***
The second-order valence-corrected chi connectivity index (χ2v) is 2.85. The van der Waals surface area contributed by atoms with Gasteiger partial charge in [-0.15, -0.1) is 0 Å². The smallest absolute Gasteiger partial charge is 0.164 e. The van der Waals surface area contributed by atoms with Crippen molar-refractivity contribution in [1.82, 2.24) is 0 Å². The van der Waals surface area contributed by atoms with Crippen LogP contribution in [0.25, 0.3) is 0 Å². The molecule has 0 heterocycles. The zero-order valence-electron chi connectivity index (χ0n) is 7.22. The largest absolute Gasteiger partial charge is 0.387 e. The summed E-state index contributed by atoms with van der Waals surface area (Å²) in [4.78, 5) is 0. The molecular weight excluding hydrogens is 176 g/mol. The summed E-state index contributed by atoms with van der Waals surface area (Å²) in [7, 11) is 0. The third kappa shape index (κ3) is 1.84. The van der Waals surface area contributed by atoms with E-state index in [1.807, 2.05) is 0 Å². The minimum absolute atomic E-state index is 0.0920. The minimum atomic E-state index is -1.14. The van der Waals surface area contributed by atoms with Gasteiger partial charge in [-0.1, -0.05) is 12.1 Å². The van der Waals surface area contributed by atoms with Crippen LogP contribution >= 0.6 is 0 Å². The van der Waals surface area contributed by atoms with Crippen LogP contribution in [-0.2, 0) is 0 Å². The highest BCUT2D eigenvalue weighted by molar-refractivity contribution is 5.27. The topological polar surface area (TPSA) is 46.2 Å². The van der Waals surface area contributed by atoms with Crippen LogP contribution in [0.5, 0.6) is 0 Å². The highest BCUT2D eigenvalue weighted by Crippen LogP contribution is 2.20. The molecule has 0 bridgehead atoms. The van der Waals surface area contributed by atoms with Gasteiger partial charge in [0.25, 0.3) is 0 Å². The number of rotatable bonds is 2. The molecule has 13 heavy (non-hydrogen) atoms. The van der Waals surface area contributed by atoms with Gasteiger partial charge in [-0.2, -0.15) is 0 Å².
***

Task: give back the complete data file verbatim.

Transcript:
The second-order valence-corrected chi connectivity index (χ2v) is 2.85. The van der Waals surface area contributed by atoms with Gasteiger partial charge in [-0.15, -0.1) is 0 Å². The smallest absolute Gasteiger partial charge is 0.164 e. The van der Waals surface area contributed by atoms with Crippen molar-refractivity contribution in [1.82, 2.24) is 0 Å². The van der Waals surface area contributed by atoms with Crippen LogP contribution in [0.25, 0.3) is 0 Å². The molecule has 0 heterocycles. The zero-order valence-electron chi connectivity index (χ0n) is 7.22. The largest absolute Gasteiger partial charge is 0.387 e. The summed E-state index contributed by atoms with van der Waals surface area (Å²) in [4.78, 5) is 0. The molecular weight excluding hydrogens is 176 g/mol. The summed E-state index contributed by atoms with van der Waals surface area (Å²) in [7, 11) is 0. The third kappa shape index (κ3) is 1.84. The van der Waals surface area contributed by atoms with E-state index in [1.807, 2.05) is 0 Å². The minimum absolute atomic E-state index is 0.0920. The minimum atomic E-state index is -1.14. The van der Waals surface area contributed by atoms with Gasteiger partial charge in [-0.1, -0.05) is 12.1 Å². The van der Waals surface area contributed by atoms with Crippen LogP contribution >= 0.6 is 0 Å². The van der Waals surface area contributed by atoms with Crippen LogP contribution in [-0.2, 0) is 0 Å². The highest BCUT2D eigenvalue weighted by molar-refractivity contribution is 5.27. The topological polar surface area (TPSA) is 46.2 Å². The van der Waals surface area contributed by atoms with Crippen LogP contribution in [0.5, 0.6) is 0 Å². The highest BCUT2D eigenvalue weighted by Crippen LogP contribution is 2.20. The molecule has 0 bridgehead atoms. The van der Waals surface area contributed by atoms with Gasteiger partial charge in [0.25, 0.3) is 0 Å². The number of rotatable bonds is 2. The molecule has 13 heavy (non-hydrogen) atoms. The van der Waals surface area contributed by atoms with Gasteiger partial charge in [-0.2, -0.15) is 0 Å².